The EU officials told Reuters that “Under certain conditions, they jointly see the proposals as a basis for negotiation.” (ibid.) We can expect those conditions to be either more of the same austerity, or even more stringent control mechanisms that will entail even harsher conditions upon the multitude of Greek citizens who are already at the breaking point.
What I keep wondering is Where is the Solidarity against the EU itself? Where are the radicals? Is there anything going on to support Greece in other countries? Are all these intellectual pipe-dreamers of the Left sitting back just watching – a wait and see period? It’s as if everyone is in love with the “spectacle of fear” rather than its reality on the street. One is reminded of the moment of coming upon a serpent in the wilds: a moment when one hears the rattling vibration of a snake, one freezes, one stops in one’s tracks, fearful of moving, yet scanning the landscape for the visible signs of this ever-present terror. As if one were caught in a suspended time, a time of no time: a pure present without outlet, cut off from hope, bound to an instant of pure fear that is born of an animal instinct for flight and escape that is no longer possible. What Guy Debord said a generation ago is still true today “the current form of alienation is imposed on the producers of an estranged present. In this spatial alienation, the society that radically separates the subject from the activity it steals from him is in reality separating him from his own time. This potentially surmountable social alienation is what has prevented and paralyzed the possibilities and risks of a living alienation within time.”5 Are people stuck in time? Have they through fear suddenly become frozen in an eternal present, paralyzed to move, to act, to risk doing or saying anything? As Debord says:
“Static societies” are societies that have reduced their historical movement to a minimum and that have managed to maintain their internal conflicts and their conflicts with the natural and human environment in a constant equilibrium. Although the extraordinary diversity of the institutions established for this purpose bears eloquent testimony to the flexibility of human nature’s self-creation, this diversity is apparent only to the external observer, the anthropologist who looks back from the vantage point of historical time. In each of these societies a definitive organizational structure has eliminated any possibility of change. The total conformism of their social practices, with which all human possibilities are identified for all time, has no external limit but the fear of falling back into a formless animal condition. The members of these societies remain human at the price of always remaining the same.(ibid.)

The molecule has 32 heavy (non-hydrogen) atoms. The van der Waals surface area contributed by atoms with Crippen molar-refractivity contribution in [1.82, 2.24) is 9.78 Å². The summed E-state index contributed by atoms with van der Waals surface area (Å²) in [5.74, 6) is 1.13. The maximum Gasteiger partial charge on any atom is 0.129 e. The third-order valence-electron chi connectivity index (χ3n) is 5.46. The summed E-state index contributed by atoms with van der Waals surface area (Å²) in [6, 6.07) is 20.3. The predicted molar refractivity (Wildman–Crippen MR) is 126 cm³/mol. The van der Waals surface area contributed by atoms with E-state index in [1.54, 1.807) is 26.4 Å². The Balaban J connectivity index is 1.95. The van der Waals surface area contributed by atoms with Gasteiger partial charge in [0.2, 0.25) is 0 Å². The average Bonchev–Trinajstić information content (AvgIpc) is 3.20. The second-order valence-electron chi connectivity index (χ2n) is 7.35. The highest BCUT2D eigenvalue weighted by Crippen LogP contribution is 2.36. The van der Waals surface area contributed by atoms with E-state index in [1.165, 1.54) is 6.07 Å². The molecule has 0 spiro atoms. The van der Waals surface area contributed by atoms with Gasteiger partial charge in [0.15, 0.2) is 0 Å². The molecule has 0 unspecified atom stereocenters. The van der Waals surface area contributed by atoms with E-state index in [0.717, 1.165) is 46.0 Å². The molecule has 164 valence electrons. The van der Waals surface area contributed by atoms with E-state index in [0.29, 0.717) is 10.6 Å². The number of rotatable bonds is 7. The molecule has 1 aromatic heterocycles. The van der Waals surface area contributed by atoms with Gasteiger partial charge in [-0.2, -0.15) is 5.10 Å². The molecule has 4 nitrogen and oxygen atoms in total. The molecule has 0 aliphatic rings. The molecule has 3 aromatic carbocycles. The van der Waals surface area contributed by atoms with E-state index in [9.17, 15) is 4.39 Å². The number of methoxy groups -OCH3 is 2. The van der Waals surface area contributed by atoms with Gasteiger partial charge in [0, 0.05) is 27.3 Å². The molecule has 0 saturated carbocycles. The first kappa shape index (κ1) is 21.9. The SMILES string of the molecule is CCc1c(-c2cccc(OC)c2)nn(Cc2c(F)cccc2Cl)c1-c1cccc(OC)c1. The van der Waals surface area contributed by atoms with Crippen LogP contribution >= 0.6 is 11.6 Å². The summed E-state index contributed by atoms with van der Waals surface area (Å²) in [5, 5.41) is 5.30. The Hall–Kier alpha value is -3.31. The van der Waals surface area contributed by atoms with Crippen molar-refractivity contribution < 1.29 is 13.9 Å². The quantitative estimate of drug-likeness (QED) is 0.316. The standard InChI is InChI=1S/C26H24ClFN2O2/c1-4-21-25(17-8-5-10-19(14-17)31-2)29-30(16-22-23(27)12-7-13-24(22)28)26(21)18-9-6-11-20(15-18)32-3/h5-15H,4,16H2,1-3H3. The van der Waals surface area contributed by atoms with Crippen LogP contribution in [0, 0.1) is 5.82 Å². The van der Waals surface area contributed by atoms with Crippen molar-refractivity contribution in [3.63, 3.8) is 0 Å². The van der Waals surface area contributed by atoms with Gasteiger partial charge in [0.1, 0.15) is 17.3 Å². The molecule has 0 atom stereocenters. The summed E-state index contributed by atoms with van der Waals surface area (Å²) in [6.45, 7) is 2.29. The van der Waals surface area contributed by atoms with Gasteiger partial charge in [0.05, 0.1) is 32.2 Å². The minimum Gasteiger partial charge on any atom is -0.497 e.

Is this what it’s about? Is this after all the much vaunted “human condition,” the condition of total sterility and passivity for the price of security? Have we suddenly fallen into a social world of pure apathy where fear and terror rule our lives to the point where movement and change seem no longer possible; not because they don’t exist, but because we have been corralled into a global commons that is both our prison and our asylum? The elimination of hope, change, and the future: a world of conformity and passivity, of securitization against the animal condition itself? A world where “freedom” itself, risk, has been completely removed and bound to a system of financial practices and dictatorship where risk of failure is not an option? In a world where economic servitude becomes normalized is freedom = austerity the final solution – a solution that is no longer of the fascist anti-Semitic kind of racialism, but of a totalized space of economic holocaust? Is this the freedom offered dangling from the new EU ministers of fear? A freedom of total economic enslavement?
As one business man from Greece in the BBC article says: “Something must be done. The measures the government is offering are bad, but it’s the only way to go forward.” Is this true? People are suspended in time, in a twilight zone between two iron fists: the fist of total power of finance and the government who has their backs to the sea. Either way is a no go for Greece as a Nation. What we see coming is nothing but more tyranny of the market, the implementation of even tighter controls and fear over the people themselves. Is this how the world runs now? Have we truly begun to live in a total world of insecurity and fear: absolute control = absolute securitization of the populace through financial control?
What used to be said of War is now the state of Economics: economics as a “state of exception” has become normalized. Moreover, society as a whole becomes increasingly financialized; political concessions to public interest groups become relics of long abandoned claims to democracy; and the welfare state is hollowed out to serve the interests of global markets and elite banking and governmental institutions. Any collective sense of ethical imagination and social responsibility toward those who are vulnerable or in need of care is now viewed as a scourge or pathology. Within this mindset, interventions that might benefit the disadvantaged are perversely deemed to be irresponsible acts that prevent individuals from learning to deal with their own suffering— even though, as we know, the forces that condition their plight remain beyond their control, let alone their ability to influence them to any degree.6